Even shows that are clearly of their time can be timeless. Cleverman is among the elite band that falls clearly into this category, its themes reflecting on issues like racism, immigration and segregation in a way that are sadly reflective of the world today.
This new show focuses on the lives of estranged Australian Aboriginal brothers Koen (Hunter Page-Lochard) and Waruu (Rob Collins) as they deal with the chaos caused by the tumultuous backdrop of heightening tensions between humans and the ‘Hairypeople’, who are partitioned off in ghettos away from the rest of the populace. Amid all this, Koen turns out to be the prophesised ‘Cleverman’, causing further strife between him and his sibling and threatening to set alight the whole tinderbox of a situation.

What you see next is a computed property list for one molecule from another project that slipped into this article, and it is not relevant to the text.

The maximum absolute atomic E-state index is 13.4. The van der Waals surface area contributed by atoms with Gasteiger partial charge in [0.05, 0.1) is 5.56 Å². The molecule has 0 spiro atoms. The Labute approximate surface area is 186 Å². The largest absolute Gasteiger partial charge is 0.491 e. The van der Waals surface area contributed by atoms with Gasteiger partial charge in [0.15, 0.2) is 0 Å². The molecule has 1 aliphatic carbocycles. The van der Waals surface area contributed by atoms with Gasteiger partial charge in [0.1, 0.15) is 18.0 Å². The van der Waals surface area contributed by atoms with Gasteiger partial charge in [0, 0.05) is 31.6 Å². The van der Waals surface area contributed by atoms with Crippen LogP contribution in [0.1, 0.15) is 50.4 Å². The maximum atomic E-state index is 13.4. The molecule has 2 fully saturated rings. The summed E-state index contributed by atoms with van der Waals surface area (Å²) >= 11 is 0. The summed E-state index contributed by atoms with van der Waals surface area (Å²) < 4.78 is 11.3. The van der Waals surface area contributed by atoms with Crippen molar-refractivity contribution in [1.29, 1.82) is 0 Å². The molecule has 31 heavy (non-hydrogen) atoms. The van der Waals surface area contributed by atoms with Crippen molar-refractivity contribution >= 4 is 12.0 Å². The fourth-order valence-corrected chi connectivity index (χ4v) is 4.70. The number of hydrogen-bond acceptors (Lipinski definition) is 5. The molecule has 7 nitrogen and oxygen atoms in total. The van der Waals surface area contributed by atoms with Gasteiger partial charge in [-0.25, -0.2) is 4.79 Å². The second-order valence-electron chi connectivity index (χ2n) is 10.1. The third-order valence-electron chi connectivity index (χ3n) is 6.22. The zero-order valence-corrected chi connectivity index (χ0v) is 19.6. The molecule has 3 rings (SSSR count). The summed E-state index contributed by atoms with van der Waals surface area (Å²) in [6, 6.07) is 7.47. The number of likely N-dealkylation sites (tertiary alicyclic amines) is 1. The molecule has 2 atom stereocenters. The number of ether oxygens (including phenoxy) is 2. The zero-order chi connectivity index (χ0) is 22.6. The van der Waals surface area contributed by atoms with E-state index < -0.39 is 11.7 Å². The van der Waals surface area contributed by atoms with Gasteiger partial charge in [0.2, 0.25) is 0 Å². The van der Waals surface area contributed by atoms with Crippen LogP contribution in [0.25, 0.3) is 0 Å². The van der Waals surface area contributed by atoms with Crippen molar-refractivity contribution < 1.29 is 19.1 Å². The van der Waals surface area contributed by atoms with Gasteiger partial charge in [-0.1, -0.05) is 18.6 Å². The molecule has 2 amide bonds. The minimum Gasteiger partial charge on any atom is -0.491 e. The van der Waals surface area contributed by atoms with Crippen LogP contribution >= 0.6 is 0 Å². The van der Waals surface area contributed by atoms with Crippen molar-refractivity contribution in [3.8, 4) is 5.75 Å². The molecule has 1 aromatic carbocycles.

Initially at least, Cleverman’s strength lies in the ambiguities of its characters: Koen subsists by betraying Hairypeople for money; Waruu balances fighting for equal rights with a steamy affair with a journalist, and it’s no surprise at all when xenophobic government minister Geoff Matthews (Andrew McFarlane) turns out to have a penchant for visiting Hairypeople-occupied brothels. Every character is problematic in some way, embodying the grey waters of the issues that permeate the show.
Effectively, Cleverman is a superhero show without the costumes – a mythology-infused drama that has plenty to say. Occasionally this ambition overreaches (the terrible CGI monster should have been kept in the shadows), and the ending is annoyingly abrupt, although the promise of a second season does alleviate our quibbles somewhat.
It doesn’t quite manage to be the show it wants to be, but you have to admire the intention that clearly exists to be something different.